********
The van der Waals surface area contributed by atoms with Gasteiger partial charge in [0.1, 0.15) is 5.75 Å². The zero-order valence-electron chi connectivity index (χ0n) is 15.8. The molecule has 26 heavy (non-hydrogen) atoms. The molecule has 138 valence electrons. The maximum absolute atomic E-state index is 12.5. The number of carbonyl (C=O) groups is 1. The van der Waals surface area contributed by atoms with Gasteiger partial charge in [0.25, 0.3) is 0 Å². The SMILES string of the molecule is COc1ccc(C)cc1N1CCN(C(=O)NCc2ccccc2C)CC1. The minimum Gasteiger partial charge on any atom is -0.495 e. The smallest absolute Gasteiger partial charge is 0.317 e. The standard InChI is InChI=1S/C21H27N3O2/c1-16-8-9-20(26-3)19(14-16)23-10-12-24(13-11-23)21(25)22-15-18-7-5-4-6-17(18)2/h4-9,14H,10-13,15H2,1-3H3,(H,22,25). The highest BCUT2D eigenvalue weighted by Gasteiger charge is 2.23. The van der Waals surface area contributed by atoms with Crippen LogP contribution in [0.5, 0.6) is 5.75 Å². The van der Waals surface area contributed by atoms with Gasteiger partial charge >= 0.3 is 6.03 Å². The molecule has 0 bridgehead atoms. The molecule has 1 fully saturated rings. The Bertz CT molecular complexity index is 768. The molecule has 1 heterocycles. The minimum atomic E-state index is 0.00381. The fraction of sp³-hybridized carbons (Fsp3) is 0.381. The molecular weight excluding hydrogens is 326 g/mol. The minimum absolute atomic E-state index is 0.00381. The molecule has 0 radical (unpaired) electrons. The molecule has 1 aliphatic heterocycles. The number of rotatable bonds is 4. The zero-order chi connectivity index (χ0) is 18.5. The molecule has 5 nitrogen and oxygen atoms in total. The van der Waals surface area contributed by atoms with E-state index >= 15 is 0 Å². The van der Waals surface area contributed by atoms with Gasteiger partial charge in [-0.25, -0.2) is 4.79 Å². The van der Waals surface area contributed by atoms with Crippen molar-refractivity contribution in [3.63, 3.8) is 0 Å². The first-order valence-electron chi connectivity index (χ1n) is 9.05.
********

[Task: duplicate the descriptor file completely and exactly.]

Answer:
The van der Waals surface area contributed by atoms with Gasteiger partial charge in [0.1, 0.15) is 5.75 Å². The zero-order valence-electron chi connectivity index (χ0n) is 15.8. The molecule has 26 heavy (non-hydrogen) atoms. The molecule has 138 valence electrons. The maximum absolute atomic E-state index is 12.5. The number of carbonyl (C=O) groups is 1. The van der Waals surface area contributed by atoms with Gasteiger partial charge in [0.25, 0.3) is 0 Å². The SMILES string of the molecule is COc1ccc(C)cc1N1CCN(C(=O)NCc2ccccc2C)CC1. The minimum Gasteiger partial charge on any atom is -0.495 e. The smallest absolute Gasteiger partial charge is 0.317 e. The standard InChI is InChI=1S/C21H27N3O2/c1-16-8-9-20(26-3)19(14-16)23-10-12-24(13-11-23)21(25)22-15-18-7-5-4-6-17(18)2/h4-9,14H,10-13,15H2,1-3H3,(H,22,25). The highest BCUT2D eigenvalue weighted by Gasteiger charge is 2.23. The van der Waals surface area contributed by atoms with Crippen LogP contribution in [0.5, 0.6) is 5.75 Å². The van der Waals surface area contributed by atoms with Gasteiger partial charge >= 0.3 is 6.03 Å². The molecule has 0 bridgehead atoms. The molecule has 1 fully saturated rings. The Bertz CT molecular complexity index is 768. The molecule has 1 heterocycles. The minimum atomic E-state index is 0.00381. The fraction of sp³-hybridized carbons (Fsp3) is 0.381. The molecular weight excluding hydrogens is 326 g/mol. The minimum absolute atomic E-state index is 0.00381. The molecule has 0 radical (unpaired) electrons. The molecule has 1 aliphatic heterocycles. The number of rotatable bonds is 4. The zero-order chi connectivity index (χ0) is 18.5. The molecule has 5 nitrogen and oxygen atoms in total. The van der Waals surface area contributed by atoms with E-state index >= 15 is 0 Å². The van der Waals surface area contributed by atoms with Gasteiger partial charge in [-0.25, -0.2) is 4.79 Å². The van der Waals surface area contributed by atoms with Crippen molar-refractivity contribution in [3.63, 3.8) is 0 Å². The first-order valence-electron chi connectivity index (χ1n) is 9.05.